When it came to getting more young people to consider learning disability nursing as a career, the students flagged up the fact awareness and understanding of the role was virtually non-existent in schools and colleges.
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Awareness was also patchy among nurses and nursing students in other fields who had little concept of the broad ranges of skills required spanning mental and physical health, children and adults.
“As a third year, we have 90 skills sign off and, of all these skills, 80% are the same as other nursing courses but people will still be like ‘You’re not a proper nurse’,” said Ms McLoughlin.
She said she was inspired to become a learning disability nurse because her sister has a mild learning disability and, as she was growing up, she had seen the difference good support – or lack of it – could make.
“At the school I went to, nursing wasn’t really something you’d do – you’d go on to do other things. So, when I did do learning disability nursing, it was a shock to quite a lot of people,” she said.
“I’m at the end of my degree now and I have learned so much. I think we need to target post-16 students,” she said. “Get in there just at the end of GCSEs while people are choosing – because people might struggle academically with A-levels but really flourish with college courses and I don’t think people understand that is a route into nursing.”
“I only found about learning disability nursing through volunteering at a learning disability setting”
Zoe Eccleshall, a first-year student at the University of Wolverhampton, agreed learning disability nursing “needs to be promoted a lot more”.
“I only found about learning disability nursing through volunteering at a learning disability setting,” she said.
Emma Robertson, a third year student at Kingston, said she initially studied psychology before embarking on her nursing degree. It was working at a summer camp for people with special needs in the US that led to a change of plan, she explained.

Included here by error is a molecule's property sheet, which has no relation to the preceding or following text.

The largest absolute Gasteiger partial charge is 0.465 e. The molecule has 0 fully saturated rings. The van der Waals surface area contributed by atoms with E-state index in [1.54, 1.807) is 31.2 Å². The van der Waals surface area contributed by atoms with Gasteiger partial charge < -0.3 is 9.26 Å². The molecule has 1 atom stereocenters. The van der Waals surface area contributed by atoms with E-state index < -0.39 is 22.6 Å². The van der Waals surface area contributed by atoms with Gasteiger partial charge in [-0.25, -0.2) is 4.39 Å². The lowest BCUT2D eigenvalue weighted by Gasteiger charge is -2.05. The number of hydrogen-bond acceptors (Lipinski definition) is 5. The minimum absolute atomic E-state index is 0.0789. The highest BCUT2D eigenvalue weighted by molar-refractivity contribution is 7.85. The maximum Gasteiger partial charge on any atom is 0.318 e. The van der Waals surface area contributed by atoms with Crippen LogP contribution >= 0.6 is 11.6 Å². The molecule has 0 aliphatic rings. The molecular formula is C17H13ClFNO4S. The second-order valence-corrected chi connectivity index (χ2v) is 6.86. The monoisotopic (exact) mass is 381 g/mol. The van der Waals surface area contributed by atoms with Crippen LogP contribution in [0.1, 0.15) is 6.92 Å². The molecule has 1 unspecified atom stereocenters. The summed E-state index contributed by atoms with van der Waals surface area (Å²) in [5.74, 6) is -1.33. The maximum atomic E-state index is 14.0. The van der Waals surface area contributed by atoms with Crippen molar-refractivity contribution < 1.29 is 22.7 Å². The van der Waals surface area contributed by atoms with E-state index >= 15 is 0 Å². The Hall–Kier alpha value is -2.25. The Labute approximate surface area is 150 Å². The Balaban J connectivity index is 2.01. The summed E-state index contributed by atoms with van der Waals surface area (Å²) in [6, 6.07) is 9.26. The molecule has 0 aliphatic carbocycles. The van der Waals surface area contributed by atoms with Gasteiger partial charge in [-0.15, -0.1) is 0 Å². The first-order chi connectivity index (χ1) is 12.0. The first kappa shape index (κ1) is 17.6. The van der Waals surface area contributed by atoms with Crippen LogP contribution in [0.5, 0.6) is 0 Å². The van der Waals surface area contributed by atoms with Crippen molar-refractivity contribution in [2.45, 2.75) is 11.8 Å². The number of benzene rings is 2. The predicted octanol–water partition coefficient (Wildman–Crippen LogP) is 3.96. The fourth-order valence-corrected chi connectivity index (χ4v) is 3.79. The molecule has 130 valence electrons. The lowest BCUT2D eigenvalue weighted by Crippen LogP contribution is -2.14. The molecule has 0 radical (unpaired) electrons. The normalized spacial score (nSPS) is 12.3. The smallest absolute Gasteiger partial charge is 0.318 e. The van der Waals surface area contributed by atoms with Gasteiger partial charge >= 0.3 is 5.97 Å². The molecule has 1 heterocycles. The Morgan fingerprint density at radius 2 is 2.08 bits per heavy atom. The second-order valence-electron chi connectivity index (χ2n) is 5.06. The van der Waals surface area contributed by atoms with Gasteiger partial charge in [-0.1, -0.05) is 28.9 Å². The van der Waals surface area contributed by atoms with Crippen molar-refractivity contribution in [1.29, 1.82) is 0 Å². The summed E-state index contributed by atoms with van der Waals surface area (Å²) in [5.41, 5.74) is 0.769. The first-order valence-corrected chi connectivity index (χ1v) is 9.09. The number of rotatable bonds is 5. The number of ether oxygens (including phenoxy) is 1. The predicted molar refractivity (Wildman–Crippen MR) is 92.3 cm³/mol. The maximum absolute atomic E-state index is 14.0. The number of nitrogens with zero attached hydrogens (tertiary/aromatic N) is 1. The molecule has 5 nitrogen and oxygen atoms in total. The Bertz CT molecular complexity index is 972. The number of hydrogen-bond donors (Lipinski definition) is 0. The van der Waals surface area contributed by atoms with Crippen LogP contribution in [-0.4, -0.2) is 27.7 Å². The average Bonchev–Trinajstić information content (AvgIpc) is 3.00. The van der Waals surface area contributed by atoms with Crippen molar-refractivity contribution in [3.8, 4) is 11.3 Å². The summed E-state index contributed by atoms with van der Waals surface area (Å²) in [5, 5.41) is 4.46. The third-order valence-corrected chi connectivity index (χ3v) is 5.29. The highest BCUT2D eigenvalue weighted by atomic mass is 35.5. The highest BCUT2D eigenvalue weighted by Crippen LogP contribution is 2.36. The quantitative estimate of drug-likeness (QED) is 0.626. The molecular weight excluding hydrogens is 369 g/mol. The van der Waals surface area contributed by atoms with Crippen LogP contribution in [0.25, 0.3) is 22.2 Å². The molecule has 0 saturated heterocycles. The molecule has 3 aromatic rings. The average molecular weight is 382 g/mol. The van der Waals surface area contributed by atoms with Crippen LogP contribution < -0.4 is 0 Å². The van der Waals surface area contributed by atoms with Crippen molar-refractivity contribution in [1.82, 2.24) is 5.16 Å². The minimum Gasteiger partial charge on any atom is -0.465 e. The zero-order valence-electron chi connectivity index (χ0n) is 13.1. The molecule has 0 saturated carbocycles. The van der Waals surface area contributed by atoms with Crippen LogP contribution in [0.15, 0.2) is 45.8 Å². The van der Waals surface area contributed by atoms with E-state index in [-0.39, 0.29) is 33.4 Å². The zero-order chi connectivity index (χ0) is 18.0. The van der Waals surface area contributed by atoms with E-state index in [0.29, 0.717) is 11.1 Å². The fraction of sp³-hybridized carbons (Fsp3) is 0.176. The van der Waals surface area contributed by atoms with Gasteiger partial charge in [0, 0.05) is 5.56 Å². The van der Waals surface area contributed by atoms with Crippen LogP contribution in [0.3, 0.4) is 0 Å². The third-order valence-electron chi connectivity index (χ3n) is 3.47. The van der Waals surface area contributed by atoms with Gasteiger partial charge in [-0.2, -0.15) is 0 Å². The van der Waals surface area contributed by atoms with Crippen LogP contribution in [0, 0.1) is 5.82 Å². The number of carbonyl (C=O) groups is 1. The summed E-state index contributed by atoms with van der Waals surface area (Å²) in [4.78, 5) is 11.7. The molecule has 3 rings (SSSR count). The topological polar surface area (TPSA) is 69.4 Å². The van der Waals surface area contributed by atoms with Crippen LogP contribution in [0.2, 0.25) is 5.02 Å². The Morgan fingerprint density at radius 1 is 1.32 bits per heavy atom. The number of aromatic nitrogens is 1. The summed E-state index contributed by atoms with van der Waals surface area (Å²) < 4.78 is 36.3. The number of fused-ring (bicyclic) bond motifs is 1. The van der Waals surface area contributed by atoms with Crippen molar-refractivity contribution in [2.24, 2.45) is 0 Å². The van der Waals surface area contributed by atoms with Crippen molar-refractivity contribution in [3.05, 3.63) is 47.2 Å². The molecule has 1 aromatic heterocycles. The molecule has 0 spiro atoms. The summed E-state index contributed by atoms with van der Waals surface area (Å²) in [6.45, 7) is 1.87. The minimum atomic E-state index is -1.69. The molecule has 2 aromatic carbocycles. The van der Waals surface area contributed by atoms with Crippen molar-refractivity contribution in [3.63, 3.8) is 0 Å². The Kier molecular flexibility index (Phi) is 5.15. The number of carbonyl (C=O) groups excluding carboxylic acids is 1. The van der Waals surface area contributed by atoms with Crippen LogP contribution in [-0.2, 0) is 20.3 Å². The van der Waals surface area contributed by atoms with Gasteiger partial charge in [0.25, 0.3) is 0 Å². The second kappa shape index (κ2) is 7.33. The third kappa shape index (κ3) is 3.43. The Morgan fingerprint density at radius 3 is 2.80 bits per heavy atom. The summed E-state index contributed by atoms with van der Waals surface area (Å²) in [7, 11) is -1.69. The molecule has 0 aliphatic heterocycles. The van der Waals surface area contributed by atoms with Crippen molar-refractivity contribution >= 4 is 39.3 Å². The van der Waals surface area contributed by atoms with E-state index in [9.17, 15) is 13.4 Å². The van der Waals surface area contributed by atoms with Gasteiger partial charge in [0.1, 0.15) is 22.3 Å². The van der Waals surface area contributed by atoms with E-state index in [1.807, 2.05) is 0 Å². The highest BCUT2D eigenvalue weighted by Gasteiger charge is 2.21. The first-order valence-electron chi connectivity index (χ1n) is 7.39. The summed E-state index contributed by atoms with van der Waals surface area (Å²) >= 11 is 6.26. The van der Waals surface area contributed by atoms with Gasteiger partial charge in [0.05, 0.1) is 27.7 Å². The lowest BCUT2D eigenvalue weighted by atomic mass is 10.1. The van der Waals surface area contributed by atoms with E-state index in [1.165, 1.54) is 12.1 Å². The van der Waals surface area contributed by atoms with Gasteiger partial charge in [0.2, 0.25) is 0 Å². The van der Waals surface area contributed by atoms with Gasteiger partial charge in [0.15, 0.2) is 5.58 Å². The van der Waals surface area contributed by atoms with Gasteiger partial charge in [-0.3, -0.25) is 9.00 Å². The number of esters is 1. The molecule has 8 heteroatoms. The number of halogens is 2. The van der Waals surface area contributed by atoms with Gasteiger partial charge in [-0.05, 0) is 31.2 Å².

“I came back home from there and worked and volunteered with children and adults with learning disabilities in different settings,” she said.
“But I didn’t really come across any learning disability nurses,” she said. “I find it surprising that, even in learning disability settings, most of the staff don’t know learning disability nursing exists.
“And they are the people you’d want to recruit, because they have already got the experience and would be great learning disability nurses,” said Ms Robertson.
“People seems to be surprised we’re still doing nursing because we’re paying for it”
All said they had been struck by the passion of nurses working in the field who were often the most effective recruiters.
Before doing his nurse training, Mr Unitt worked at Mencap as a support worker and did a degree in health and social care.
“When I was working, I spoke to everybody I came into contact with – social workers, speech and language therapists, occupational therapists – and learning disability nurses,” he said.
“And the people who sold their job most passionately to me were the learning disability nurses, so I signed up for the course at Wolverhampton and haven’t looked back,” he said.
Ms Robertson said that, while nurses from other fields had tried to put her off joining the profession, learning disability nurses were enthusiastic advocates.